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Tips & Tricks

How to Remove Stains from Enameled Cast Iron

By: Lodge Cast Iron / January 28, 2021

Ask anyone who works at Lodge and we'll tell you, an enamel dutch oven is a must-have for your kitchen. You can use this original kitchen multitasker to deliver a wide array of meals with just one pan. But sometimes, scrumptious meals may result in a slight stain or a trail of discoloration on the bottom of your cookware. No need to fear—we’ve developed a handy guide on removing stains from your enameled cast iron.

How to clean an enamel cast iron Dutch Oven.

Why did food leave stains in my enameled cast iron?

You made a delicious meal in your enameled cast iron dutch oven. Now that it’s time for dish duty, you realize there’s a stain in the bottom of your cookware. Annoying, yes, but nothing to worry about. A small amount of staining is to be expected when cooking with enamel, especially if your dishes require long cook times, include dark or colorful spices and ingredients, or high heat is used. Luckily this doesn’t affect performance. Instead, we believe it shows that the cookware is well loved.

steak mac n cheese

Here’s how you can love your cookware well, and easily remove any of those pesky food stains.

To remove slight stains, begin by cleaning your enameled cast iron as usual.

1.    Let your enameled cast iron cool before you hand wash with warm soapy water and a nylon scrub brush to preserve the cookware’s original appearance.

(Note: Citrus juices and citrus-based cleaners, including some dishwasher detergents, should not be used, as they can dull the exterior gloss. It is not harmful and will not impair the cooking performance, however, the use of these products is not covered by our warranty.)


How to clean an enamel cast iron Dutch Oven.

2. Rub your cookware’s surface with a damp cloth and Lodge Enamel Cleaner or another ceramic cleaner according to directions on the bottle. And voila! Slight stains will be gone.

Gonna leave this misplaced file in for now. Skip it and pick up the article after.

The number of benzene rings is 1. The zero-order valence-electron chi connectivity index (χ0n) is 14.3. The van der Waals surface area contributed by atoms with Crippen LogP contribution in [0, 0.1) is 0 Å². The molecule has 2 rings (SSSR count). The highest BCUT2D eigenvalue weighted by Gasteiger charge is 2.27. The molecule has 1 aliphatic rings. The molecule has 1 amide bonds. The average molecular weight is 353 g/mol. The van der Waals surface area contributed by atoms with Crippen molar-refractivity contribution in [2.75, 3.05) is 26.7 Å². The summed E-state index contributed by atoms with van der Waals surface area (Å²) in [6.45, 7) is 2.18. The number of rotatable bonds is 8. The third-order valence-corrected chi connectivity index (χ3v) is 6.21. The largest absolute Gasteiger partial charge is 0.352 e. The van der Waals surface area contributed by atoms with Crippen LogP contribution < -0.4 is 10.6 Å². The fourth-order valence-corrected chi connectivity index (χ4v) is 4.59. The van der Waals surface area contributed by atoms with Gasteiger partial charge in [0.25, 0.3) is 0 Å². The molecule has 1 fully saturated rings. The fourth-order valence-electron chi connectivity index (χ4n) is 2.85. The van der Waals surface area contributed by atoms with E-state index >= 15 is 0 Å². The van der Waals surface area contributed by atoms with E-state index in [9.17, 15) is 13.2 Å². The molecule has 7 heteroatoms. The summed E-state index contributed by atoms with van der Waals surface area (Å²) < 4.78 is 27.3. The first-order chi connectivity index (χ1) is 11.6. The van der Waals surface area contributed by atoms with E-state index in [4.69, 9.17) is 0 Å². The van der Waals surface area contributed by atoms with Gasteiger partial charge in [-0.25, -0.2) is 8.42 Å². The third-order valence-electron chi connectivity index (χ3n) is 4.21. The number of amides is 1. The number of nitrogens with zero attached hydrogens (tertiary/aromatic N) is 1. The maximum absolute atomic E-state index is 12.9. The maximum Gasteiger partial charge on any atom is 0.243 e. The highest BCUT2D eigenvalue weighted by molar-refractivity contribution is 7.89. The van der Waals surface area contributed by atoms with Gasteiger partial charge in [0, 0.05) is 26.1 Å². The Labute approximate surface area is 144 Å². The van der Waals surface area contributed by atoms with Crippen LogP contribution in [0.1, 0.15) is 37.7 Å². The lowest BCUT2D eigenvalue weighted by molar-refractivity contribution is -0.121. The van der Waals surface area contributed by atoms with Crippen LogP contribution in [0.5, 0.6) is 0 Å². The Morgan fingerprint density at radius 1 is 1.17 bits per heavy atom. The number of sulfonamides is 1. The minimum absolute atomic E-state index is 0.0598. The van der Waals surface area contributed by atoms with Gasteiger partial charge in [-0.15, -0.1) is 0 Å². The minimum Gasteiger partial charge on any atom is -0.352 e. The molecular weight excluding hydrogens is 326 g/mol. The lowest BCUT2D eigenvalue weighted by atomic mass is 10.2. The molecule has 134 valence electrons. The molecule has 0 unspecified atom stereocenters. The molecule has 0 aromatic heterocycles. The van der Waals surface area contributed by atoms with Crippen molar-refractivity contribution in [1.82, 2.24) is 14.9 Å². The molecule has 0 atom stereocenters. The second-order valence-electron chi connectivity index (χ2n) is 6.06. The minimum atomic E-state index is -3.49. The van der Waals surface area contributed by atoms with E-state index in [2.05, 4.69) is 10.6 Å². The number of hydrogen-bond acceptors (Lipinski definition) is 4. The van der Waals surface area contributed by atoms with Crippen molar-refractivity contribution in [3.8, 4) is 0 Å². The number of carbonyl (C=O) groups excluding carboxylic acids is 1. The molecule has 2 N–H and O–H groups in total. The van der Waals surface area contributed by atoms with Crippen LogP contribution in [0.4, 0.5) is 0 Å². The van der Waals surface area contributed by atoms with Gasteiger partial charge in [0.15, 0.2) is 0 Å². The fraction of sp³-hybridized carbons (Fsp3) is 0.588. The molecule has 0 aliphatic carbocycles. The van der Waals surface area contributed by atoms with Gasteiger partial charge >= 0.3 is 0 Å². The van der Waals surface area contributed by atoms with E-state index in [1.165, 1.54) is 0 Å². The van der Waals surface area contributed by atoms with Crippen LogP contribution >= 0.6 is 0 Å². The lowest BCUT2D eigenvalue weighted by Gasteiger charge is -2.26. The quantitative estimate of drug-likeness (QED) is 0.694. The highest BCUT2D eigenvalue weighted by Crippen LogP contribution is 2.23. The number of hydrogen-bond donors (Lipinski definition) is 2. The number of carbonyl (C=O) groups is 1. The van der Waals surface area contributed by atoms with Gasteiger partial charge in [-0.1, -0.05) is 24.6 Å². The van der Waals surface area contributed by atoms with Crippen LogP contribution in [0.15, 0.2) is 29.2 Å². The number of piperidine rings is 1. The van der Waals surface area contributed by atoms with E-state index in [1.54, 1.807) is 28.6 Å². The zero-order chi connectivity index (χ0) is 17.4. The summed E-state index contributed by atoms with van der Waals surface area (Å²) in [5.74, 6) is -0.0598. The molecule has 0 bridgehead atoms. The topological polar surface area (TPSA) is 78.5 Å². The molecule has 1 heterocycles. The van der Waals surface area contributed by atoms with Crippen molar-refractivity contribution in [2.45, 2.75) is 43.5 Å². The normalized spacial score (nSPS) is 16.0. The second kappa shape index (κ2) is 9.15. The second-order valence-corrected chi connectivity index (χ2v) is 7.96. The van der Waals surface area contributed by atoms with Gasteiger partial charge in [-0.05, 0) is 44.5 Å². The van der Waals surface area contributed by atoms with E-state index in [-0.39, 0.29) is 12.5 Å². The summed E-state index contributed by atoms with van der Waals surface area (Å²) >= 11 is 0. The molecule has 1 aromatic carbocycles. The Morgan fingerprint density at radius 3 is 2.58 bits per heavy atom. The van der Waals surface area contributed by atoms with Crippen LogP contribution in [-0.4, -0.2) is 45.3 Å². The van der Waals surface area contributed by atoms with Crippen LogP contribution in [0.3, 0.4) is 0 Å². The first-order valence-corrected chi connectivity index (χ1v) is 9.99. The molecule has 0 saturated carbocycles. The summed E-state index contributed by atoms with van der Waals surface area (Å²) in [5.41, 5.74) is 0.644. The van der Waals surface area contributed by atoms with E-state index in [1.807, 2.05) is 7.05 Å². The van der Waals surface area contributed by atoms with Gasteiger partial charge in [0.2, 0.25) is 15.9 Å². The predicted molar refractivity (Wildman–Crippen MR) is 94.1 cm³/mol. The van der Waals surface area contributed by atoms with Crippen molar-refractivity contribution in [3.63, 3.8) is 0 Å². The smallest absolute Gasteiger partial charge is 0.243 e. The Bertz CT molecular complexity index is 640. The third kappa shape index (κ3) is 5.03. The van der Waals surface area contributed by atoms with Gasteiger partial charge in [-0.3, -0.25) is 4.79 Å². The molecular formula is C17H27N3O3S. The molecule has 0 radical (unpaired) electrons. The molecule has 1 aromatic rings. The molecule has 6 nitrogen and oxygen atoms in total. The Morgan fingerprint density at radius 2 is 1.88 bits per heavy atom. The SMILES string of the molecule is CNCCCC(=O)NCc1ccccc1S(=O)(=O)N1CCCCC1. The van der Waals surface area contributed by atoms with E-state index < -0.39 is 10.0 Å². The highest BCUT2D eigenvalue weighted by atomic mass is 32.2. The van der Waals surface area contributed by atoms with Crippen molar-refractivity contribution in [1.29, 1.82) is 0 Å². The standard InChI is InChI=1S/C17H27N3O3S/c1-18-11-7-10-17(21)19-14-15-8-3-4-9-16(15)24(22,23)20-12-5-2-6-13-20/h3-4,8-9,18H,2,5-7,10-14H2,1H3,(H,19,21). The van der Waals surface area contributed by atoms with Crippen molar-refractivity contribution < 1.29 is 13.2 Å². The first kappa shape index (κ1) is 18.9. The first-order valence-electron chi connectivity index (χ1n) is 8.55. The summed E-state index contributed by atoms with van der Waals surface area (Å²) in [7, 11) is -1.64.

For persistent stains, first follow the steps above to clean your cookware and remove lighter stains.

3. Next, soak the interior of the cookware for 2-3 hours with a mixture of 3 tablespoons of household bleach per quart of water. 


Sometimes in this process, you may realize it isn’t a stain but baked-on food. To remove those stubborn bits, boil 2 cups of water and 4 tablespoons of baking soda for a few minutes. Then use a pan scraper to loosen the food. Follow this process with a good cleaning with soap and a scrub brush.

How can I avoid stains when cooking?

While it isn’t completely possible to avoid stains, there are some tricks you can employ to reduce the likelihood of damage or discoloration to your cookware’s surface. 

We recommend you always use oil or cooking spray and never preheat the pan without oil or water in it. Preheating your enameled cast iron without oil or water can scorch your pan and damage its finish. When you use oil and cooking spray when cooking, you get a better cooking experience by reducing the risk of baked-on food and it also makes for easier cleanup. 

It’s also smart to use low-to-medium heat when cooking on the stove. Like traditional cast iron, enameled cast iron never requires high heat. While the vessel may take a few minutes to heat up, the heat is evenly distributed and retained as long as it remains on a heat source. Low and steady wins the race!

Now that your cookware is clean, give these tasty recipes a try: 

Pork chop pan

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